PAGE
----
Kennedy Institute adds data scientist for COVID-19 research
Kennedy Institute adds data scientist for COVID-19 research
Anton Zhang '16 will manage projects using data from MD Anderson's D3CODE With so many questions still surrounding COVID-19, there is one certainty: Pandemic-related research is here to stay. "The research on it will last, and it's going to create a lot of impact,” said the Ken Kennedy Institute 's Anton Zhang '16.

Astronomy / Space Science - Campus - 10.02.2021
Astronomers uncover mysterious origins of ’super-Earths’
Mini-Neptunes and super-Earths up to four times the size of our own are the most common exoplanets orbiting stars beyond our solar system. Until now, super-Earths were thought to be the rocky cores of mini-Neptunes whose gassy atmospheres were blown away. In a new study published in The Astrophysical Journal , astronomers from McGill University show that some of these exoplanets never had gaseous atmospheres to begin with, shedding new light on their mysterious origins.

Campus - 09.02.2021
How accurate are first impressions on a first date?
The high stakes of first dates require would-be partners to make and interpret first impressions. But, can we rely on these first impressions to accurately assess someone's personality? According to researchers from McGill University , the answer is yes, although it may be more difficult than in more casual settings.

Social Sciences - Campus - 08.02.2021
Happiness really does come for free
Economic growth is often prescribed as a sure way of increasing the well-being of people in low-income countries, but a study led by McGill and the Institute of Environmental Sciences and Technologies at the Universitat Autònoma de Barcelona (ICTA-UAB) suggests that there may be good reason to question this assumption.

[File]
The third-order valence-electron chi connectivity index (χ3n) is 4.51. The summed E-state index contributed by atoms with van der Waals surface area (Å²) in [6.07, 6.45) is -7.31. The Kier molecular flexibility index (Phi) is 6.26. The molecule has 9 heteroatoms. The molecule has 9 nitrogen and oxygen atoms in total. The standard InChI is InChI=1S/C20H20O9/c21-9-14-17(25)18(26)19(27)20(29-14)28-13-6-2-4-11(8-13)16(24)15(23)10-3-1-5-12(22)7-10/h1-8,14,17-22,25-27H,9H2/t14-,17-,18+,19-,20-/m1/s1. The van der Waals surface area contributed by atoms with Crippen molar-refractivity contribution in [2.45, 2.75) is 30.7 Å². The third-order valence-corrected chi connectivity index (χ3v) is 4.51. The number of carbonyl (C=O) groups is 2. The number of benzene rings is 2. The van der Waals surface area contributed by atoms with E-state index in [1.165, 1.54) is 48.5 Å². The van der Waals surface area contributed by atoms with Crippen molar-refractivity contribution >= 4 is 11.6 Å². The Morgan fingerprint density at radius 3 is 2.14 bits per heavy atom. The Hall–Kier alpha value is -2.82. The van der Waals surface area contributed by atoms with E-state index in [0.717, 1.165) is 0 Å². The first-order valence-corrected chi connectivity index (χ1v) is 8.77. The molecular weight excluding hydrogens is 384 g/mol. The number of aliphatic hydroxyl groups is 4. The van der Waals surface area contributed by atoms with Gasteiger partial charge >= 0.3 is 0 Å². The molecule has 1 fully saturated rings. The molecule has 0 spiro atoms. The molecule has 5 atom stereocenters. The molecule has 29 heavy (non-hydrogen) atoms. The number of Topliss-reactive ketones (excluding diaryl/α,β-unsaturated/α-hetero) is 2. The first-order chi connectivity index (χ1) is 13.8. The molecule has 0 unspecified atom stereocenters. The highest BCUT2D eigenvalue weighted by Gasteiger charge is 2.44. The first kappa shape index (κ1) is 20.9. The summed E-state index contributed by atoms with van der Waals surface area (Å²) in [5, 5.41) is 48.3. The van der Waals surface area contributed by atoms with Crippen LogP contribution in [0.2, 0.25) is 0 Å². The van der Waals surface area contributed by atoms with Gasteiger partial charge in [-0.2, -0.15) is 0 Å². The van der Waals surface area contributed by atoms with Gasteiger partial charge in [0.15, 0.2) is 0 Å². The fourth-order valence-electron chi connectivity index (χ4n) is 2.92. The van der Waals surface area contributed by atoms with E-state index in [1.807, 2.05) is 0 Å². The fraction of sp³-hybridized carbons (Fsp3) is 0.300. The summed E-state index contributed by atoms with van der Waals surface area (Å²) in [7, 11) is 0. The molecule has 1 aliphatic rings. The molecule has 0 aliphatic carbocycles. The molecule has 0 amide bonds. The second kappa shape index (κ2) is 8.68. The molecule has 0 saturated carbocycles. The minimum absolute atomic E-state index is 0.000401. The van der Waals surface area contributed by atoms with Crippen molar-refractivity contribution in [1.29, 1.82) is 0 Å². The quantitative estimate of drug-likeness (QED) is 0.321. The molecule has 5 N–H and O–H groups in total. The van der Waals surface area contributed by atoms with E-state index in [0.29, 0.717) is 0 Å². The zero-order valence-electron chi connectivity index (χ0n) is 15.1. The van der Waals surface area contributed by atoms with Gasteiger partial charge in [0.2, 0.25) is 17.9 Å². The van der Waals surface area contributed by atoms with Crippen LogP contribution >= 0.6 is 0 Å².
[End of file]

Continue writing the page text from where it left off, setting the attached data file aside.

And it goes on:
Life Sciences - Campus - 03.02.2021
When the bloom is off: why do some plants produce small and unattractive flowers?
Picture a flower: what do you see? A bright and showy splash of contrasting colours? Well, not all plants produce flowers that are only like that. Some plant species actually produce two types: "normal" ones that look great, and "runts" that are small, never open and, rather than attract pollinating insects, instead pollinate themselves.

Campus - Economics / Business - 20.01.2021
How Fellow Students Improve Your Own Grades
Better grades thanks to your fellow students? A study conducted by the University of Zurich's Faculty of Business, Economics and Informatics has revealed that not only the grade point average, gender and nationality peers can influence your own academic achievement, but so can their personalities. Intensive contact and interaction with persistent fellow students improve your own performance, and this effect even endures in subsequent semesters.

Environment - Campus - 20.01.2021
Methane emissions from abandoned oil and gas wells underestimated
Bubbles of methane gas in water around an unplugged oil/gas well in Pennsylvania . CREDIT: Mary Kang A recent McGill study published in Environmental Science and Technology finds that annual methane emissions from abandoned oil and gas (AOG) wells in Canada and the US have been greatly underestimated - by as much as 150% in Canada, and by 20% in the US.

Paleontology - Campus - 19.01.2021
Discovery of new praying mantis species from the time of the dinosaurs
Artist's interpretation of Labradormantis guilbaulti in liftoff among the leaves of a sycamore tree, Labrador, around 100 million years ago. The interpretation is based on fossils (for the wings) and living and extinct relatives (for the rest of the body). Fossilized sycamore leaves have been found in the same deposits as the mantis wings and show that this new insect species would have lived in a lush warm temperate forest during the Cretaceous.

Astronomy / Space Science - Campus - 18.01.2021
A ’super-puff’ planet like no other
The core mass of the giant exoplanet WASP-107b is much lower than what was thought necessary to build up the immense gas envelope surrounding giant planets like Jupiter and Saturn, according to a Canadian-led team of astronomers, including McGill University Professor Eve Lee. This intriguing discovery by Caroline Piaulet of the Université de Montréal under the supervision of Björn Benneke suggests that gas-giant planets form a lot more easily than previously believed.

Campus - Life Sciences - 15.01.2021
Well-built muscles underlie athletic performance in birds
Muscle structure and body size predict the athletic performance of Olympic athletes, such as sprinters. The same, it appears, is true of wild seabirds that can commute hundreds of kilometres a day to find food, according to a recent paper by scientists from McGill and Colgate universities published in the Journal of Experimental Biology .